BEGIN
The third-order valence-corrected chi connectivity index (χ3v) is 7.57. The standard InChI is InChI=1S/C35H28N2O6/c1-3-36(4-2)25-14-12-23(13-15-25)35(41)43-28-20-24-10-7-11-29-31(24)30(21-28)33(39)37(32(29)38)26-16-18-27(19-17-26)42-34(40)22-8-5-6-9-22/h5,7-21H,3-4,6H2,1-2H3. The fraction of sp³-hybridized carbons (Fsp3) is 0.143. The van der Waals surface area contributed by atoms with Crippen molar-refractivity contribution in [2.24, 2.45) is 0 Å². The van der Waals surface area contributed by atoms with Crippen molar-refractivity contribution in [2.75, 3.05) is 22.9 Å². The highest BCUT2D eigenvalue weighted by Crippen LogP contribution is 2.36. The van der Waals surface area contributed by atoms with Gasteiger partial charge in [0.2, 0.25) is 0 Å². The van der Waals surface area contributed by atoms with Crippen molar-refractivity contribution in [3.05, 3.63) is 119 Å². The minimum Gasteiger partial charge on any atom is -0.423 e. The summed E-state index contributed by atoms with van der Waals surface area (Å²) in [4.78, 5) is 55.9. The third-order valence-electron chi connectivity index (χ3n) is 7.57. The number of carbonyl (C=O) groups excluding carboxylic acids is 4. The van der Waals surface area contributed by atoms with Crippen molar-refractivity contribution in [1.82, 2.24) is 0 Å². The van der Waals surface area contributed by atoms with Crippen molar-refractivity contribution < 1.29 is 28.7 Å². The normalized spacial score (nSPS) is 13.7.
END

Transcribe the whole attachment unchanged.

The third-order valence-corrected chi connectivity index (χ3v) is 7.57. The standard InChI is InChI=1S/C35H28N2O6/c1-3-36(4-2)25-14-12-23(13-15-25)35(41)43-28-20-24-10-7-11-29-31(24)30(21-28)33(39)37(32(29)38)26-16-18-27(19-17-26)42-34(40)22-8-5-6-9-22/h5,7-21H,3-4,6H2,1-2H3. The fraction of sp³-hybridized carbons (Fsp3) is 0.143. The van der Waals surface area contributed by atoms with Crippen molar-refractivity contribution in [2.24, 2.45) is 0 Å². The van der Waals surface area contributed by atoms with Crippen molar-refractivity contribution in [2.75, 3.05) is 22.9 Å². The highest BCUT2D eigenvalue weighted by Crippen LogP contribution is 2.36. The van der Waals surface area contributed by atoms with Gasteiger partial charge in [0.2, 0.25) is 0 Å². The van der Waals surface area contributed by atoms with Crippen molar-refractivity contribution in [3.05, 3.63) is 119 Å². The minimum Gasteiger partial charge on any atom is -0.423 e. The summed E-state index contributed by atoms with van der Waals surface area (Å²) in [4.78, 5) is 55.9. The third-order valence-electron chi connectivity index (χ3n) is 7.57. The number of carbonyl (C=O) groups excluding carboxylic acids is 4. The van der Waals surface area contributed by atoms with Crippen molar-refractivity contribution in [1.82, 2.24) is 0 Å². The van der Waals surface area contributed by atoms with Crippen molar-refractivity contribution < 1.29 is 28.7 Å². The normalized spacial score (nSPS) is 13.7.